Tapes 'n Tapes & r & & r & Walk It Off & r & & r & 4 STARS & r & & r & & lt;span class= & quot;dropcap & quot; & B & lt;/span & y allowing Dave Fridmann control of the production board, Tapes 'n Tapes hope to follow in the footsteps of other indie luminaries (Mercury Rev, The Flaming Lips, and too many others to name here) recruiting his assistance. In so doing, the band has found an exciting new identity. Where The Loon bursts with jangly, indie brightness, Walk It Off opts to suppress such effervescence. The result is a complex, if not always successful, compression that embraces previously perceived shortcomings as different kinds of triumph.
Opener "Le Ruse" is an opaque lullaby of staccato guitar shimmer; "Conquest" must be a lost Franz Ferdinand gem; and "Headshock," for all its similarities to The Loon's "10 Gallon Ascots," offers an energetic, cathartic release through lo-fi fuzz.
Shrug off the lack of immediate accessibility and meet the band halfway. The reward will be obvious after just a few listens.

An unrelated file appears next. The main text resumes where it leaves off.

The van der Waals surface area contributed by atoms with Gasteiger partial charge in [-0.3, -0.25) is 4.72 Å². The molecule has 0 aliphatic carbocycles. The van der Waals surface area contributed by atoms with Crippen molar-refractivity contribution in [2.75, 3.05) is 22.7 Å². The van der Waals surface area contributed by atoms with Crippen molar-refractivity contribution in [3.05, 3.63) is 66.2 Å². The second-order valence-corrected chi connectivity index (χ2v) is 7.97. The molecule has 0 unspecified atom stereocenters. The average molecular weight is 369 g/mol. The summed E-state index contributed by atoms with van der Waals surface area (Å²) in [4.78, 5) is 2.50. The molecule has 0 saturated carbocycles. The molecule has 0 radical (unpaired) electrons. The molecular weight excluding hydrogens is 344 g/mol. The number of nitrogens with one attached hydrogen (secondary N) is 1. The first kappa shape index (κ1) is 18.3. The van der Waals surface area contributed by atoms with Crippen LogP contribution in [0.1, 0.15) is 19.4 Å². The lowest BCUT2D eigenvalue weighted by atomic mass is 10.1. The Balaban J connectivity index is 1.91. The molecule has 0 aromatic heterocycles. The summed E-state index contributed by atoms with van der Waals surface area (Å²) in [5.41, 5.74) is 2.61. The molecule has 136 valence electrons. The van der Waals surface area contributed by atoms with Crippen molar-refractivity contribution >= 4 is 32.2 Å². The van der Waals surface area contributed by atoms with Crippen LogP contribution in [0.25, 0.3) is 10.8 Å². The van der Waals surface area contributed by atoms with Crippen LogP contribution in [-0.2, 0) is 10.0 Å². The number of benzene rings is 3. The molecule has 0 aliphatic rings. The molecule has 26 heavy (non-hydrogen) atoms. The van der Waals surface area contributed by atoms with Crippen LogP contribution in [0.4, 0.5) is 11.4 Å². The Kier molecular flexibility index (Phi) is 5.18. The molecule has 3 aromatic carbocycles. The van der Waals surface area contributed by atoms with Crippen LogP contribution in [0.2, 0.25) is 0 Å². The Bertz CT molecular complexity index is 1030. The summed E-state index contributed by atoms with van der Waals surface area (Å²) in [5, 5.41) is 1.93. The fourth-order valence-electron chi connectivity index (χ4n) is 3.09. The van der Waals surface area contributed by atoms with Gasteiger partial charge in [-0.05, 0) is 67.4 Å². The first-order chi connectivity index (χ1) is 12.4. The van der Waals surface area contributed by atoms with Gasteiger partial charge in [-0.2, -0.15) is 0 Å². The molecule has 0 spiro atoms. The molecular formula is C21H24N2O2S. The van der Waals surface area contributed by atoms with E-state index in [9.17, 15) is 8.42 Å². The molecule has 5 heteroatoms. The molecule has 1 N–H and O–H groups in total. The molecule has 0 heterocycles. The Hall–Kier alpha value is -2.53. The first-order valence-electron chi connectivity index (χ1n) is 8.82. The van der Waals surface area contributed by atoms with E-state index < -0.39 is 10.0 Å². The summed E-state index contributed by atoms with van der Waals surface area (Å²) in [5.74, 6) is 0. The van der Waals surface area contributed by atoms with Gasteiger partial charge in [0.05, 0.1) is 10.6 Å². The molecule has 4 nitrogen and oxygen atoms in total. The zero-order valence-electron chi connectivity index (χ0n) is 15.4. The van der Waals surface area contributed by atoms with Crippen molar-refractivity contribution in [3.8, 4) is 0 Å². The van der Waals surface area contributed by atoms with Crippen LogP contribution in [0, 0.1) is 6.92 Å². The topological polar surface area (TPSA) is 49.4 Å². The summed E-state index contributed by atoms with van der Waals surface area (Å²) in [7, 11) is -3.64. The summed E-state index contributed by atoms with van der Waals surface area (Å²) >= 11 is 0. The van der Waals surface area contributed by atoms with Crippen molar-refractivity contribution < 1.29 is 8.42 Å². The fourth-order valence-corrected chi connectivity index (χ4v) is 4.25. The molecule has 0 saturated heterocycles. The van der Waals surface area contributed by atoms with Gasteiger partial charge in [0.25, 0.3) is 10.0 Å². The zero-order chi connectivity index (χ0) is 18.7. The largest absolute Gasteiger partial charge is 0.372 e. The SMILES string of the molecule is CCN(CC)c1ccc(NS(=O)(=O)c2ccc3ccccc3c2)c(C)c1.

-- CAREY MURPHY
Download: "Hang Them All"
Real Emotional Trash
& lt;span class= & quot;dropcap & quot; & O & lt;/span & n the title track to his fourth post-Pavement collection of songs, Stephen Malkmus indulges in 10-plus minutes of languid guitars and extended jams, an ebullient combination that best summarizes the highlights and lowlights of the album as a whole. As the track meanders through its first half, restraint is the guiding principle. In the second half, however, all such hesitancy flies out the window. The Who-meets-Allman Brothers jamtasmagoria increases its pacing and ends up sounding like "Squeezebox" meshing with Malkmus's own "Jo Jo's Jacket" from his first solo outing. In short, the whole thing runs off the rails in about four different ways. Most songs follow suit.
The overall busy-ness of many of the songs here just might be too much to handle for those listeners not already sold on the Malkmus godhead. For all the solid musicianship here, it just seems to be too much of a good thing.
The new one is smart and funny and action-packed, and it’s bigger and better and sleeker. And Downey does it again, this time ramping up Stark’s arrogant wisecracking, telling anyone who’ll listen (mostly women) that, via the creation of his powerful Iron Man suit, he’s brought years of uninterrupted peace to the world.